Sage advice on the power of reunions and their ability to reconnect families and maintain legacies for generations to come.
(Originally published in the Dec. 16, 2016-Jan. 26, 2017 Holiday Issue of Pacific Citizen.)
By Gerald Yamada, Contributor
As young adults move to where their jobs take them, extended families may be less likely to stay in touch. For example, two of my second cousins met in college and, after talking, they realized they were related. We now use family reunions as a way to reconnect with family members, meet new members and inform younger generations of the legacy of our heritage.
In planning our family reunions, I have used the following guidelines.
Start Planning Early — Start a year ahead in picking a date and location. Everyone one is busy, so getting the reunion dates on family members’ calendars promotes increased participation. Also, forming a committee to share tasks and consult on reunion decisions is very helpful. We had 75 members of our extended family ranging from age 100 to age 2 and representing four generations of the Kennosuke and Mikiyo Yamada family at our reunion this past summer.
Use a Venue that Provides Its Own Entertainment — I have used Las Vegas and Reno as venues for our family reunions so that fewer group activities have to be planned. I prefer Reno because it is more compact. Downtown Reno casino hotels provide gambling entertainment for the adults, and overhead walkways give safe access to children’s games in the adjoining Circus Circus Hotel.
Rent a Hotel Hospitality Suite for the Weekend — Our reunions have been scheduled from early Friday evening to Sunday noon. The hospitality suite enabled us to provide a pizza dinner on Friday evening and coffee and doughnuts on Saturday and Sunday mornings at low cost. More importantly, the hospitality suite provided a meeting place where family members visited and enjoyed snacks, drinks and wine generously provided by family members.
Organize Some Group Activities — A golf tournament was arranged through the hotel. The hospitality suite provided an area for family activities. In the past, we had children’s games on Saturday mornings. My brother, artist Kenny Yamada, entertained the kids and adults by drawing requested Disney characters. In the evenings, a “pounce” card tournament or Indian poker game was held in the hospitality suite. These games can become loud and boisterous.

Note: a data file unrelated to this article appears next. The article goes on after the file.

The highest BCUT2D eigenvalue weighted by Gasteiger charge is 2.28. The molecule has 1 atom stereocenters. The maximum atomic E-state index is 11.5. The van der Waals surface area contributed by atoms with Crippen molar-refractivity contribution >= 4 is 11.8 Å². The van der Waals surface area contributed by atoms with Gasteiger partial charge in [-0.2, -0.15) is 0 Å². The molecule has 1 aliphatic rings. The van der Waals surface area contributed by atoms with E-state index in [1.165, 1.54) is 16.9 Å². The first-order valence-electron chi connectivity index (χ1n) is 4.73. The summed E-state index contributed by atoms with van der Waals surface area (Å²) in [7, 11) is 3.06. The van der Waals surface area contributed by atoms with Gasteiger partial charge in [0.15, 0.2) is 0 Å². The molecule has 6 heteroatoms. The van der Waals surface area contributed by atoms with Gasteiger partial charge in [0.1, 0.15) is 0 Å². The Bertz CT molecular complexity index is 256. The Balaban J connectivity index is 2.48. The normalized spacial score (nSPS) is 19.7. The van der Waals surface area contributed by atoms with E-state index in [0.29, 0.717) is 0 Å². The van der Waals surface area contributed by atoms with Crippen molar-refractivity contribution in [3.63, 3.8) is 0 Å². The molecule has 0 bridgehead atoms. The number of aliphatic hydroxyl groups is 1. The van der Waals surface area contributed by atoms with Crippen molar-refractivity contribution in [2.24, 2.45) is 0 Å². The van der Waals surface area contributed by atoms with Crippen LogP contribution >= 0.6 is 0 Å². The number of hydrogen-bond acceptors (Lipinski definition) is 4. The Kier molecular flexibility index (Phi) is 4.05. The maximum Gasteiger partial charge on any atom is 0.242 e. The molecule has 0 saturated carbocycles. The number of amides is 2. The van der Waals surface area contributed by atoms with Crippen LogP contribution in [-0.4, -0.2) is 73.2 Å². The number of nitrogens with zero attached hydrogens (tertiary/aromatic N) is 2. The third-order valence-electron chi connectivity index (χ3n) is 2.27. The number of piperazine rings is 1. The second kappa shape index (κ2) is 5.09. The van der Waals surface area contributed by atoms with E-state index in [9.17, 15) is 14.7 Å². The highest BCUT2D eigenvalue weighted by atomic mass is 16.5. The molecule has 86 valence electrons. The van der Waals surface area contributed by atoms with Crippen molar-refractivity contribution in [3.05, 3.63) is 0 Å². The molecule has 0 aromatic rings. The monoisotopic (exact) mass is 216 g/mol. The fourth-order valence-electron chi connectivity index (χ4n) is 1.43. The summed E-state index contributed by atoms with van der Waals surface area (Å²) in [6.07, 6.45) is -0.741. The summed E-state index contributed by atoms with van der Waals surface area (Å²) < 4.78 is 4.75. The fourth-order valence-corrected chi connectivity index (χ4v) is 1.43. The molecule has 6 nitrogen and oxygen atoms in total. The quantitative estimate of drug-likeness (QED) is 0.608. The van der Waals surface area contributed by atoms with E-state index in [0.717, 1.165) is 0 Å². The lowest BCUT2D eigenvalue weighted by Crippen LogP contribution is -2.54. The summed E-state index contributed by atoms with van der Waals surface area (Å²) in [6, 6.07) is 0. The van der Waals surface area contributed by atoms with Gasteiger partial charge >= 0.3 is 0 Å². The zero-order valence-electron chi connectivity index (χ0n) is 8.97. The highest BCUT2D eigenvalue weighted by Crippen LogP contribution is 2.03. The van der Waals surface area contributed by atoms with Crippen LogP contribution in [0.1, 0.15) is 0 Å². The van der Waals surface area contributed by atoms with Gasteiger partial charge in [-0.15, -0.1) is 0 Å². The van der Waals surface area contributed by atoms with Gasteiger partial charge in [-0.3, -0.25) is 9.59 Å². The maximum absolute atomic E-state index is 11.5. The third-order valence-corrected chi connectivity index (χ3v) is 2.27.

Create a Reunion Logo — For each reunion, my brother, Kenny, created a different reunion logo, which he screened onto T-shirts. Giving out reunion T-shirts helped to bond family members together. This year’s logo was embroidered onto caps — one size fits all — to avoid the problem of estimating the sizes that would be needed for children and adult T-shirts.
Share Family History — Developing an organized presentation about your family’s early history is a way to inform the younger generation about the hardships that our Issei grandparents faced in settling in America. Sharing old photos help to personalize relatives that have passed. This year, I researched and organized a presentation on the early life of each of my paternal grandparents in Japan, their coming to America and starting a family in the early 1900s. Both were born in Japan shortly after the end of the Edo Period. Both had hard childhoods.
Grandfather Yamada’s mother died shortly after he was born, and his father left him to be raised by his father’s older brother. At age 17, he traveled to Hawaii to live for a year with his father and step-mother before moving to Florin, Calif.
Grandmother Yamada’s father died when she was 2 years old. Her maiden name was Asano, and her father was one of the last members of the Asano clan that ruled Aki Province until the feudal system was abolished. Her father’s family scroll traces her side of the family back to the year 645. She and her older sister were raised by their mother. My grandmother and her mother were tough, strong-willed and independent women. As a young adult, she went to Hawaii against her mother’s wishes. In Hawaii, she worked on a sugar plantation for a few years before moving to Florin, Calif.
My grandparents married in California and by 1914 were recognized as a successful farming family in Florin. They had nine children, seven of whom reached adulthood, married and had children of their own. All seven families participated in this past summer’s family reunion.
I remember my grandfather as a tall, quiet and gentle man who died in 1950. My grandmother died in 1965. During the presentation, family members were able to add what they knew about the family history and ask questions.
Include a Family Dinner — Having an organized group dinner is a must. At the dinner on Saturday evening, we celebrated our aunt’s 100th birthday year; recognized the service of our uncle, who served in the Military Intelligence Service during World War II; and awarded golfing prizes. We opted for a buffet dinner this year instead of a plated meal due to the age range and dietary preferences. At the end of the dinner, we had a raffle for door prizes. First cousins were asked to bring a door prize, and second cousins were invited to donate one. After dinner, we had a photo-op where we took a series of family and generational photos.
Without question, organizing a family reunion is hard work. But, the reunion is always fun and is a rewarding way to stay in touch, reconnect with your extended family and remember your childhood memories. Planning has already started for the next Yamada family reunion!